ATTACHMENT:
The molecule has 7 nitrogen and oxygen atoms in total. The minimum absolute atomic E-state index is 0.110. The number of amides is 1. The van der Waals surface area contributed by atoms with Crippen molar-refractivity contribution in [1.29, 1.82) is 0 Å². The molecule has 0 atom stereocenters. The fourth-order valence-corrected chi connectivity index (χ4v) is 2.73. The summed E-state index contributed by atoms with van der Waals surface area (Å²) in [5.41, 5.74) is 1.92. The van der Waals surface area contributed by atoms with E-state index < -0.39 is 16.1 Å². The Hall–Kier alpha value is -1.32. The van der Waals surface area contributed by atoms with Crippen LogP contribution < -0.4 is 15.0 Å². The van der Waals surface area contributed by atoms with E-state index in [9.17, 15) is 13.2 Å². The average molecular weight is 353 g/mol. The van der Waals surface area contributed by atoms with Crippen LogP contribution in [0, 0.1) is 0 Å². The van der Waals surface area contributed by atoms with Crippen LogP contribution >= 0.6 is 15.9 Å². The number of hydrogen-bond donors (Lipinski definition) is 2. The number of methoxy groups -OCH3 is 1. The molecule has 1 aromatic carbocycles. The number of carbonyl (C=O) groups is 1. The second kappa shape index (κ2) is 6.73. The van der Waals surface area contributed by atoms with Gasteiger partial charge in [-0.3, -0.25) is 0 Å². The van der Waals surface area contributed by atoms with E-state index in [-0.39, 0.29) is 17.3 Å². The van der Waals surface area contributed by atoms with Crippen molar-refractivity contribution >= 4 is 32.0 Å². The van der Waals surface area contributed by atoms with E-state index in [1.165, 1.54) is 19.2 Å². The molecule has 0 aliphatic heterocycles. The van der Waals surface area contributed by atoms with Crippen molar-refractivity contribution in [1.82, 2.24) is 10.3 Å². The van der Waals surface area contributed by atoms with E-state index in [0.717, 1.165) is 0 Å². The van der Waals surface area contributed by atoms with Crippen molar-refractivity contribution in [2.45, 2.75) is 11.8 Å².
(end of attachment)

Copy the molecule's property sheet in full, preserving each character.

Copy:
The molecule has 7 nitrogen and oxygen atoms in total. The minimum absolute atomic E-state index is 0.110. The number of amides is 1. The van der Waals surface area contributed by atoms with Crippen molar-refractivity contribution in [1.29, 1.82) is 0 Å². The molecule has 0 atom stereocenters. The fourth-order valence-corrected chi connectivity index (χ4v) is 2.73. The summed E-state index contributed by atoms with van der Waals surface area (Å²) in [5.41, 5.74) is 1.92. The van der Waals surface area contributed by atoms with E-state index < -0.39 is 16.1 Å². The Hall–Kier alpha value is -1.32. The van der Waals surface area contributed by atoms with Crippen LogP contribution < -0.4 is 15.0 Å². The van der Waals surface area contributed by atoms with E-state index in [9.17, 15) is 13.2 Å². The average molecular weight is 353 g/mol. The van der Waals surface area contributed by atoms with Crippen LogP contribution in [0, 0.1) is 0 Å². The van der Waals surface area contributed by atoms with Crippen LogP contribution >= 0.6 is 15.9 Å². The number of hydrogen-bond donors (Lipinski definition) is 2. The number of methoxy groups -OCH3 is 1. The molecule has 1 aromatic carbocycles. The number of carbonyl (C=O) groups is 1. The second kappa shape index (κ2) is 6.73. The van der Waals surface area contributed by atoms with Gasteiger partial charge in [-0.3, -0.25) is 0 Å². The van der Waals surface area contributed by atoms with E-state index in [-0.39, 0.29) is 17.3 Å². The van der Waals surface area contributed by atoms with Crippen molar-refractivity contribution >= 4 is 32.0 Å². The van der Waals surface area contributed by atoms with E-state index in [1.165, 1.54) is 19.2 Å². The molecule has 0 aliphatic heterocycles. The van der Waals surface area contributed by atoms with Crippen molar-refractivity contribution in [1.82, 2.24) is 10.3 Å². The van der Waals surface area contributed by atoms with E-state index in [0.717, 1.165) is 0 Å². The van der Waals surface area contributed by atoms with Crippen molar-refractivity contribution in [2.45, 2.75) is 11.8 Å².